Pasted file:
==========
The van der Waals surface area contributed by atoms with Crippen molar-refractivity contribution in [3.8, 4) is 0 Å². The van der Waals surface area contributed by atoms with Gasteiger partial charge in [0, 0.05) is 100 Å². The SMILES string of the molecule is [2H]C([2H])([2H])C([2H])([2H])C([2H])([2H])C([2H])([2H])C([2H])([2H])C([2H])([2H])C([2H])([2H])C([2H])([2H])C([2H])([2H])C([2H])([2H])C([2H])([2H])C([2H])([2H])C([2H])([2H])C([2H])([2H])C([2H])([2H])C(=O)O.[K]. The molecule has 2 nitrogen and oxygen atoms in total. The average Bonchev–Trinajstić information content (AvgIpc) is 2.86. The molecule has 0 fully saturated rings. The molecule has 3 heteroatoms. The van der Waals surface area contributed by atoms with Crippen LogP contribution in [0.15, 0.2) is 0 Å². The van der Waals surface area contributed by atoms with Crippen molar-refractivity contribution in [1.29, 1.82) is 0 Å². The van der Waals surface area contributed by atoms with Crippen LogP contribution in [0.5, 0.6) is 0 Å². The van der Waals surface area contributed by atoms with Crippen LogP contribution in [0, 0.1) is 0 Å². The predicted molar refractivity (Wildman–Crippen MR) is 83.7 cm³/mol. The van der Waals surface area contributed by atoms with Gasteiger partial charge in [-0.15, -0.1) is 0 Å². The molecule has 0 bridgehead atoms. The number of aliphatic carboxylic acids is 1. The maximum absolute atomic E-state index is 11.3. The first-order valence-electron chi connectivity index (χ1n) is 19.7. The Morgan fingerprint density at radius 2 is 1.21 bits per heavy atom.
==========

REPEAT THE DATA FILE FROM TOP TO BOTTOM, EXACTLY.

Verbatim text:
The van der Waals surface area contributed by atoms with Crippen molar-refractivity contribution in [3.8, 4) is 0 Å². The van der Waals surface area contributed by atoms with Gasteiger partial charge in [0, 0.05) is 100 Å². The SMILES string of the molecule is [2H]C([2H])([2H])C([2H])([2H])C([2H])([2H])C([2H])([2H])C([2H])([2H])C([2H])([2H])C([2H])([2H])C([2H])([2H])C([2H])([2H])C([2H])([2H])C([2H])([2H])C([2H])([2H])C([2H])([2H])C([2H])([2H])C([2H])([2H])C(=O)O.[K]. The molecule has 2 nitrogen and oxygen atoms in total. The average Bonchev–Trinajstić information content (AvgIpc) is 2.86. The molecule has 0 fully saturated rings. The molecule has 3 heteroatoms. The van der Waals surface area contributed by atoms with Crippen LogP contribution in [0.15, 0.2) is 0 Å². The van der Waals surface area contributed by atoms with Crippen molar-refractivity contribution in [1.29, 1.82) is 0 Å². The van der Waals surface area contributed by atoms with Crippen LogP contribution in [0.5, 0.6) is 0 Å². The van der Waals surface area contributed by atoms with Crippen LogP contribution in [0, 0.1) is 0 Å². The predicted molar refractivity (Wildman–Crippen MR) is 83.7 cm³/mol. The van der Waals surface area contributed by atoms with Gasteiger partial charge in [-0.15, -0.1) is 0 Å². The molecule has 0 bridgehead atoms. The number of aliphatic carboxylic acids is 1. The maximum absolute atomic E-state index is 11.3. The first-order valence-electron chi connectivity index (χ1n) is 19.7. The Morgan fingerprint density at radius 2 is 1.21 bits per heavy atom.